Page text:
Golf carts are typically designed to hold two people and their golf clubs for the purpose of transporting them around a golf course instead of walking. However, it is not uncommon (especially in Florida) for someone to own a golf cart, keep it at their home and use the golf cart as a mode of transportation both to and from the golf course and/or around their community. Insurance companies may issue a separate recreational vehicle policy to insure these golf carts in the event of property damage or an accident. However, what happens in the event that someone fails to obtain a separate recreational vehicle policy, drives the golf cart, gets in an accident and is faced with a claim for damages from the injured person? Will the driver’s own personal automobile policy cover the claim? It depends on how a car is defined under the policy.
In Baldassini v. State Farm Mutual Auto Insurance Company,1 the insured’s daughter drove the golf cart and accidentally hit another person, resulting in serious injuries. When the daughter and her parents were faced with a claim, they sought coverage under their personal automobile policy. However, State Farm denied the claim because the golf cart did not qualify as a “car” under the policy which defined a car as “a land motor vehicle with four or more wheels, which is designed for use mainly on public roads.” The district court granted summary judgment in favor of State Farm. On appeal, the issue was whether the golf cart was “designed for use mainly on public roads”:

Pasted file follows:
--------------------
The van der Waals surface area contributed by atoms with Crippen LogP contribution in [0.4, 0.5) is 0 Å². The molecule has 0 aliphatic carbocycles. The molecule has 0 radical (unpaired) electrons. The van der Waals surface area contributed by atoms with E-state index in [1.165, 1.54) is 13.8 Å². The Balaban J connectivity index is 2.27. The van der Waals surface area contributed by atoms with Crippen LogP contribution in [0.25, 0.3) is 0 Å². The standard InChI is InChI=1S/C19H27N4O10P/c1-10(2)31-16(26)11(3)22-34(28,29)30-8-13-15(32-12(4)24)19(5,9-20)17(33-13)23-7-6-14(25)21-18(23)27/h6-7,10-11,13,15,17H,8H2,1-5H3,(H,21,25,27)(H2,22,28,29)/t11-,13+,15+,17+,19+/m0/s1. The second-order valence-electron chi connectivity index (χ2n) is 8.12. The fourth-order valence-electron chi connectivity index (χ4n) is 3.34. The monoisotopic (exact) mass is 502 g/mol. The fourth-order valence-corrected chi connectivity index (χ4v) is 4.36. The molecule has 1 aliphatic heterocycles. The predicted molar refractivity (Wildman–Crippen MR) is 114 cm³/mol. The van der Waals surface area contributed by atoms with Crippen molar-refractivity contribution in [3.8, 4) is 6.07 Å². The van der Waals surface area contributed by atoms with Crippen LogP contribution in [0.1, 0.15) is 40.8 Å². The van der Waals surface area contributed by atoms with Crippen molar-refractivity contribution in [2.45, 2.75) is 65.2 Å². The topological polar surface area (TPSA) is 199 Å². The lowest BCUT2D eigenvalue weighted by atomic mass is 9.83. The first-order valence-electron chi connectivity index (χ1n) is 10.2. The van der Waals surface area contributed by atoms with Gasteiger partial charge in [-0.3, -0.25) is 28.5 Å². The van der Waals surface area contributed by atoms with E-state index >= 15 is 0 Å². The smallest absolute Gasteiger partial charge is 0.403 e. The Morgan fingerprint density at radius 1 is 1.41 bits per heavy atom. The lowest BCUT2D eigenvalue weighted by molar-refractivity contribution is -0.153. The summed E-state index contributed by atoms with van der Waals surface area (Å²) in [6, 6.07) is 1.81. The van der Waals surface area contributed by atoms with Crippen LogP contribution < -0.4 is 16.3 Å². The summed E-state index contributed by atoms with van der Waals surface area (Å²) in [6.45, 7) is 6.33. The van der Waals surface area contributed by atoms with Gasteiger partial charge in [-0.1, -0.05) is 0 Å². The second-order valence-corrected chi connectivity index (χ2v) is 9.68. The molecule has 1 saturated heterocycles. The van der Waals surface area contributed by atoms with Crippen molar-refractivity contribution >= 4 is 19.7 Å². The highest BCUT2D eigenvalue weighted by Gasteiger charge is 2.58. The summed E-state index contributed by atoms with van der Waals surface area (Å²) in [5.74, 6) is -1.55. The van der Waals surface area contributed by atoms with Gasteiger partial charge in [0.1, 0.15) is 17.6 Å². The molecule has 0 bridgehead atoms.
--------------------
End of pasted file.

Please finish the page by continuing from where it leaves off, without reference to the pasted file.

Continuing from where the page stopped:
As one Florida District Court of Appeal has explained, the plain meaning of the phrase “designed for use” is that an object has been made for a particular purpose so that it can be used for that purpose with reasonable efficiency and safety. Am. Emp. Ins. Co. v. Yeomans, 356 So.2d 1281, 1285 (Fla. 2d DCA 1978) (“ ‘[D]esigned for use with’ seems to us to connote an object planned with a particular use in mind and so manufactured as to serve that use with reasonable efficiency and safety.”) (quotation marks omitted). Another Florida District Court of Appeal has interpreted the phrase “mainly on public roads” to mean that a vehicle is “primarily” used on “public highways.” See State Farm Fire & Cas. Co. v. Becraft, 501 So.2d 1316, 1317 (Fla. 4th DCA 1986) (“Unquestionably, the dune buggy involved here was primarily designed for use off the public highways, albeit it was usable on such highways, and was licensed therefor, and on occasion used thereon.”).
Applying the everyday meaning of the phrase “designed for use mainly on public roads” to the [golf cart] can lead to only one conclusion. That vehicle was not designed for use mainly on public roads. Its manual says:
These vehicles are designed and manufactured for off-road use. They do not conform to Federal Motor Vehicle Safety Standards and are not equipped for operation on public streets. (emphasis added).
Here, the golf cart was not equipped with a number of safety features which were required by law for passenger cars operated on public roads such as “a brake system acting on all wheels, a windshield meeting applicable glazing requirements, a windshield defrosting and defogging system, a compliant transmission shift level, an outside rearview mirror, and a compliant seatbelt assembly and anchorage system.” Therefore, in affirming the district court’s judgment that the golf cart was not covered under the policy, the Eleventh Circuit stated that even though the golf cart had some safety features such as “brake lights that would minimize some of the dangers of driving it on a highway,” it did not fit the plain meaning of a “car” in the State Farm policy and was not designed for use mainly on public roads.
As we approach the New Year, if either you or a family member own a golf cart, this would be a good time to review your homeowner’s policy and/or automobile insurance policy to determine what coverages are provided for your golf cart, i.e., if the golf cart is covered for both property damage or bodily injury, or if a separate recreational motor vehicle policy is necessary.